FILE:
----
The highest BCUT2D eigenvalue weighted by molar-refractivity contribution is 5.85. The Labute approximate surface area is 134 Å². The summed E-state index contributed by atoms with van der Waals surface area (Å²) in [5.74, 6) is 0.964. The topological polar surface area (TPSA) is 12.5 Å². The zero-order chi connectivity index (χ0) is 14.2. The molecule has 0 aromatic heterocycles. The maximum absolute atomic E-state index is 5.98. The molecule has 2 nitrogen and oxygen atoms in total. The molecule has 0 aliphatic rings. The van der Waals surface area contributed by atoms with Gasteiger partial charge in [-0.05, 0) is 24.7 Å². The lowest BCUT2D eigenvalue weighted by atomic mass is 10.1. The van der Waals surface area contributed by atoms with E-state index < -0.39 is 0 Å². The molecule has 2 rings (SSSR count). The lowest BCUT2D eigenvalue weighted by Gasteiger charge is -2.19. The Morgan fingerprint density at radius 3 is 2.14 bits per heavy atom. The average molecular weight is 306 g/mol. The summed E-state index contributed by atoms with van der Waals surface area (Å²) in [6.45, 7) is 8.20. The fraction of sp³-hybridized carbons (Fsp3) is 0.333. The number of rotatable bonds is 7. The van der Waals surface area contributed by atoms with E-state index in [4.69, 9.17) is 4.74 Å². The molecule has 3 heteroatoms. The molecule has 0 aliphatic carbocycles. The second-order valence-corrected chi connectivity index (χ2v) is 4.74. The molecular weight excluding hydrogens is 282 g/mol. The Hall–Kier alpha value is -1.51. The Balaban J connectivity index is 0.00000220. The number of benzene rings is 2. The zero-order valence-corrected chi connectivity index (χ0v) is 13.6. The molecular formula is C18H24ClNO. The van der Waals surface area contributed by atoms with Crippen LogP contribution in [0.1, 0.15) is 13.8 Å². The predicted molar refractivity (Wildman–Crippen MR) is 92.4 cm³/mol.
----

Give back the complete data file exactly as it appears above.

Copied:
The highest BCUT2D eigenvalue weighted by molar-refractivity contribution is 5.85. The Labute approximate surface area is 134 Å². The summed E-state index contributed by atoms with van der Waals surface area (Å²) in [5.74, 6) is 0.964. The topological polar surface area (TPSA) is 12.5 Å². The zero-order chi connectivity index (χ0) is 14.2. The molecule has 0 aromatic heterocycles. The maximum absolute atomic E-state index is 5.98. The molecule has 2 nitrogen and oxygen atoms in total. The molecule has 0 aliphatic rings. The van der Waals surface area contributed by atoms with Gasteiger partial charge in [-0.05, 0) is 24.7 Å². The lowest BCUT2D eigenvalue weighted by atomic mass is 10.1. The van der Waals surface area contributed by atoms with E-state index < -0.39 is 0 Å². The molecule has 2 rings (SSSR count). The lowest BCUT2D eigenvalue weighted by Gasteiger charge is -2.19. The Morgan fingerprint density at radius 3 is 2.14 bits per heavy atom. The average molecular weight is 306 g/mol. The summed E-state index contributed by atoms with van der Waals surface area (Å²) in [6.45, 7) is 8.20. The fraction of sp³-hybridized carbons (Fsp3) is 0.333. The number of rotatable bonds is 7. The van der Waals surface area contributed by atoms with E-state index in [4.69, 9.17) is 4.74 Å². The molecule has 3 heteroatoms. The molecule has 0 aliphatic carbocycles. The second-order valence-corrected chi connectivity index (χ2v) is 4.74. The molecular weight excluding hydrogens is 282 g/mol. The Hall–Kier alpha value is -1.51. The Balaban J connectivity index is 0.00000220. The number of benzene rings is 2. The zero-order valence-corrected chi connectivity index (χ0v) is 13.6. The molecular formula is C18H24ClNO. The van der Waals surface area contributed by atoms with Crippen LogP contribution in [0.1, 0.15) is 13.8 Å². The predicted molar refractivity (Wildman–Crippen MR) is 92.4 cm³/mol.